This was classic Giuliani. He latched onto a phrase and wouldn’t let go. “Helpful?", my voice rising, “Rudy, he needs us! He’s locked out. We don’t need his 100G’s. He’s desperate. Word is out he’s persona non-grata at City Hall. His client list will be cut in half. Fuck him! Why are we doing this? It’s madness. What was this campaign about? Howard Rubenstein encapsulates everything wrong, corrupt, and sick with the Dinkins Administration and we’re giving him a reprieve? It’s mindless,” I pleaded.
Our conversation then ended abruptly because the phone rang. I said, not for the last time, “please, please, don’t do this.” He came back quietly, “It’s done.” I could have stayed, but there was no point. I left.
For the next eight years Howard Rubenstein and his clients got whatever they wanted from City Hall. I remember during my time at EDC being told by Cristyne Lategano to contact Rubenstein Associates repeatedly to help their clients. She turned out to be his greatest enabler over time and was practically on his payroll. She was totally charmed by him.
He went on to raise much more than the original $100K. But at that time, in 1994, no other lobbyist or PR guy could have achieved that feat. Buying your way in at that steep a price was beyond the reach but for the rarest select few. It was also something we were against.
“One City, One Standard”, the credo to embody our fight against the Korean boycott and Crown Heights, had been sold out in record time and for a miserly price to a man who represented everything it stood against. We were off to a very shaky start.
By the tone and language I used when speaking to the mayor any inside observer would know that this conversation could only have happened in the early weeks of the Administration. For the first eight weeks or so I still called him Rudy both privately and publicly. Our conversations were always easy and relaxed. The frankness with which I spoke to him about Howard Rubenstein's fundraiser could never have taken place just a few months later. That is through no fault of his. After two months I realized that calling him Rudy, whether in public or private, was inappropriate. I was still in campaign mode and he had been Rudy for four years. In the same vain I would never have spoken to him with the urgency and temper that I did that day just a few months later. At the time he wasn't offended by my manner and I would think back from time to time how nice it would have been to still be able to be that open and candid with him. But again, it is the nature of the office not the man that conversations like that become impossible over time.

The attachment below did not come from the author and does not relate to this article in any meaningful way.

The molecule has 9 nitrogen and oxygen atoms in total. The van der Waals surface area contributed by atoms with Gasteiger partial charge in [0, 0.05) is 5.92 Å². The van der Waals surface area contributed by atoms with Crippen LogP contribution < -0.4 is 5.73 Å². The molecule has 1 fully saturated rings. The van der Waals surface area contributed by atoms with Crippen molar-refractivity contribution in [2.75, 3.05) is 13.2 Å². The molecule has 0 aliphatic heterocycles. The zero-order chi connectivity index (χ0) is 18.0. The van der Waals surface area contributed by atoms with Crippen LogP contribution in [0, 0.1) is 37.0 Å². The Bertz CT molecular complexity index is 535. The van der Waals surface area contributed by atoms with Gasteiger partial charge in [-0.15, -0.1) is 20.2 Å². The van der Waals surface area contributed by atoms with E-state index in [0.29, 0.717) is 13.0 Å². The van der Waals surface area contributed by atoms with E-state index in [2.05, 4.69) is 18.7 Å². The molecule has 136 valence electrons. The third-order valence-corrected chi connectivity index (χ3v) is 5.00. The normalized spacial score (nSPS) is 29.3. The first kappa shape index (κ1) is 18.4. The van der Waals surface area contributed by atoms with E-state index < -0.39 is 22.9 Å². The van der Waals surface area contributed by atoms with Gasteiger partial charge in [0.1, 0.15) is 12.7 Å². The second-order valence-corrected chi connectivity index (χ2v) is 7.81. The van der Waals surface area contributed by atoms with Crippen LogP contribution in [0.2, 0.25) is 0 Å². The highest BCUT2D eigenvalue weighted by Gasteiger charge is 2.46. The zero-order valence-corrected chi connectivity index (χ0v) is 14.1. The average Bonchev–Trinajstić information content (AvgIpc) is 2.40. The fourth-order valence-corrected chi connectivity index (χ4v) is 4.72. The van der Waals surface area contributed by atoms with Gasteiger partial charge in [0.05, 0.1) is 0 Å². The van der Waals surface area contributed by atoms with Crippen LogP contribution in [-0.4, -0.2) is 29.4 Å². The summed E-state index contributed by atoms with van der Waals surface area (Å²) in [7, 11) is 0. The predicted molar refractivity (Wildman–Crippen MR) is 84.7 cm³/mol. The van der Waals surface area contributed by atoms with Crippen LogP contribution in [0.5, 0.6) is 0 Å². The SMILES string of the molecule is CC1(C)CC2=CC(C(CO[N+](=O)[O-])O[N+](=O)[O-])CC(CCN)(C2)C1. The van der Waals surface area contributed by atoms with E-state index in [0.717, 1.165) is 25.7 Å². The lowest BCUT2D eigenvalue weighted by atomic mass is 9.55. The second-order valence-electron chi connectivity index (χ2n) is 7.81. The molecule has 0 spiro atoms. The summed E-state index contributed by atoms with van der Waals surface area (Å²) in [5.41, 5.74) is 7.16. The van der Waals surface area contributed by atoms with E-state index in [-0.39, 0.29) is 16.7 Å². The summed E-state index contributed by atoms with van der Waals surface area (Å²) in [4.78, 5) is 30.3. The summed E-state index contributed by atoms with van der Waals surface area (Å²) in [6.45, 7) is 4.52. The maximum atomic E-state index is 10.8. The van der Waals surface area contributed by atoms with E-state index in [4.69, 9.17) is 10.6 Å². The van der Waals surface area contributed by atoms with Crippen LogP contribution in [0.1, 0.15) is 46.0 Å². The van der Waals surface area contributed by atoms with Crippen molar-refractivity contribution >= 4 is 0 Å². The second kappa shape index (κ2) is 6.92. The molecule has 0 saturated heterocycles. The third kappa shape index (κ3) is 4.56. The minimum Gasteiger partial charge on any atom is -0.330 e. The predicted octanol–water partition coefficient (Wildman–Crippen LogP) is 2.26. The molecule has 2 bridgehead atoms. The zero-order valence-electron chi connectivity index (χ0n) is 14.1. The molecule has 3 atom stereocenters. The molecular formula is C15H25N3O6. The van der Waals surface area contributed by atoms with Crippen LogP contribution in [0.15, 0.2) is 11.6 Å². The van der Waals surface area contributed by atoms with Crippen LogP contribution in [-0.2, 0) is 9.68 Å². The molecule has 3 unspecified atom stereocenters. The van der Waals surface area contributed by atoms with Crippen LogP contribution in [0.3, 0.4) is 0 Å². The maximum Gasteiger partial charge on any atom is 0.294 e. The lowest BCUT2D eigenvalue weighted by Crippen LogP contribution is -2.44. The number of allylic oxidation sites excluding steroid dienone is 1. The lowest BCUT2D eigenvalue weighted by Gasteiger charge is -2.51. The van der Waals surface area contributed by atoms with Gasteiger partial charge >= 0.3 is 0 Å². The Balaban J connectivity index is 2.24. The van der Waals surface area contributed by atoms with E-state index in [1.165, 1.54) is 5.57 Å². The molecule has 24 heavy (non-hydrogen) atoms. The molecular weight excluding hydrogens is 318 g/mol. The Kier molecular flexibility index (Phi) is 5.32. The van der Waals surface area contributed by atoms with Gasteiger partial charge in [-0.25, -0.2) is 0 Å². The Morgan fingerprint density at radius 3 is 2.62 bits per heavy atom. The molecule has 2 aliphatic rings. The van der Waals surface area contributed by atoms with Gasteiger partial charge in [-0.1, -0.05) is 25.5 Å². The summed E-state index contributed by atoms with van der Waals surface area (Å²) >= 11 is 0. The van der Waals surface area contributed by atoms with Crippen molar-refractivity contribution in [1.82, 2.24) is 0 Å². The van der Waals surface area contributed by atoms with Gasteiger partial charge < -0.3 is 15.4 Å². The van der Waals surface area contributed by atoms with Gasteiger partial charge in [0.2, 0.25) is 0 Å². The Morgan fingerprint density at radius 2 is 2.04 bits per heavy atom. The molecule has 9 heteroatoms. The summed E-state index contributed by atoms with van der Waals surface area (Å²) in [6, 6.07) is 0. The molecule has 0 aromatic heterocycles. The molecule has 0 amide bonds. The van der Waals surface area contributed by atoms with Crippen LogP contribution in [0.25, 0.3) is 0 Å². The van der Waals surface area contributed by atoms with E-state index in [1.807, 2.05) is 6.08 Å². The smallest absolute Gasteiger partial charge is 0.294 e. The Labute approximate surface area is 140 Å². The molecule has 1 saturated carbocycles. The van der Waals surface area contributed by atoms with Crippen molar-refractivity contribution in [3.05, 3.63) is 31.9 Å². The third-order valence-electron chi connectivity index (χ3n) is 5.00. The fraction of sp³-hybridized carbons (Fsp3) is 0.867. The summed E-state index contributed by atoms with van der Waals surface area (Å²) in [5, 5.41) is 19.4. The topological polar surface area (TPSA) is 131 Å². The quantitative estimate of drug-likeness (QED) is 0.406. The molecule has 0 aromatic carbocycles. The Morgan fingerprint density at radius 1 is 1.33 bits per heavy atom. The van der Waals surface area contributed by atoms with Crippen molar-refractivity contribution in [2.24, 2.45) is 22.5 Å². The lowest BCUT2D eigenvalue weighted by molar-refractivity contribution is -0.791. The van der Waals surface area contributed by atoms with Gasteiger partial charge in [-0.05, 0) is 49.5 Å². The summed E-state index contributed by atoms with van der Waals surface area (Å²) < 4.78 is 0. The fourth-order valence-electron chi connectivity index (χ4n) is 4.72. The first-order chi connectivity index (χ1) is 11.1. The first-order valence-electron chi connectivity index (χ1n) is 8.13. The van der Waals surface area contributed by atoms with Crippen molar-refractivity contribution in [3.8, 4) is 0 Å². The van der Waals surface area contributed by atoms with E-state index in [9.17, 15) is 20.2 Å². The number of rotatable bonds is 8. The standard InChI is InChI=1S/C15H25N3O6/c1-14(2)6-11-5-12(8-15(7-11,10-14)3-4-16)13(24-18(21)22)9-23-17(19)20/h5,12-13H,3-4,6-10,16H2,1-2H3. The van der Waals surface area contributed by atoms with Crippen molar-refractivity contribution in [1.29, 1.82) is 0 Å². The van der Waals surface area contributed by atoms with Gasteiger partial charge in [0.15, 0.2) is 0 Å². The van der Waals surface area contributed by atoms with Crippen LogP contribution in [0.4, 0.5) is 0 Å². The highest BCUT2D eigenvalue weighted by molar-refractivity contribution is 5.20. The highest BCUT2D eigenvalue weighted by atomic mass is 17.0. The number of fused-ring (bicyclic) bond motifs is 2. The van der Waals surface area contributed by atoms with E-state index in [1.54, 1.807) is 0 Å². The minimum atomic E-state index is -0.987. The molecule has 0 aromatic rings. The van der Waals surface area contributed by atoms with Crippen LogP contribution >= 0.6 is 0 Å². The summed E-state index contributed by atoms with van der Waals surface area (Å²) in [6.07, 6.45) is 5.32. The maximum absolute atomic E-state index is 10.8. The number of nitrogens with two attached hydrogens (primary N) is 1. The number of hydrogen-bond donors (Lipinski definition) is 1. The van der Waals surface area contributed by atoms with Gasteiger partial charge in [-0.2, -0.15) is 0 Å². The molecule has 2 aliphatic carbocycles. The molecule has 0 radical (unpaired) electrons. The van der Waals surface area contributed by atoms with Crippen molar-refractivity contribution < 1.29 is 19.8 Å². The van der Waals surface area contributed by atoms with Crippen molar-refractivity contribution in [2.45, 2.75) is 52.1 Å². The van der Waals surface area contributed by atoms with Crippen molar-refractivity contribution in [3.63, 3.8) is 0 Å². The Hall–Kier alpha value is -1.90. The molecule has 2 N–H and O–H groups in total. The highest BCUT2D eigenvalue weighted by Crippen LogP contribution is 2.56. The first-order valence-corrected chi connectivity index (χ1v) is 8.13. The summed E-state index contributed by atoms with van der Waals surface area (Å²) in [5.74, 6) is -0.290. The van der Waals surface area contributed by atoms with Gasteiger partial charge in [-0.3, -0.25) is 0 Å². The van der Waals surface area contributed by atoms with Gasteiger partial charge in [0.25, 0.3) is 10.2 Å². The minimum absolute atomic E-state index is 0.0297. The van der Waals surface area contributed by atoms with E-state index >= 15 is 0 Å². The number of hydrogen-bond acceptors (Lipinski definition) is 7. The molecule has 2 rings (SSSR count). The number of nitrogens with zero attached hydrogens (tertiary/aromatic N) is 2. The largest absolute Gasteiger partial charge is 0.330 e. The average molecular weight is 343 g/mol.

Tony Carbonetti and I remained furious about this for a very long time. I think Tony would eventually make his peace about this out of necessity. Because of Cristyne, and her influence over Rudy, Tony would be forced to deal with Rubenstein Associates again and again. I think he just came to an accommodation. I, on the other hand, never got used to Rubenstein and never could come to terms with that major an error in judgment so early on. I always thought it made us look foolish when we were loudly proclaiming the status quo was dead.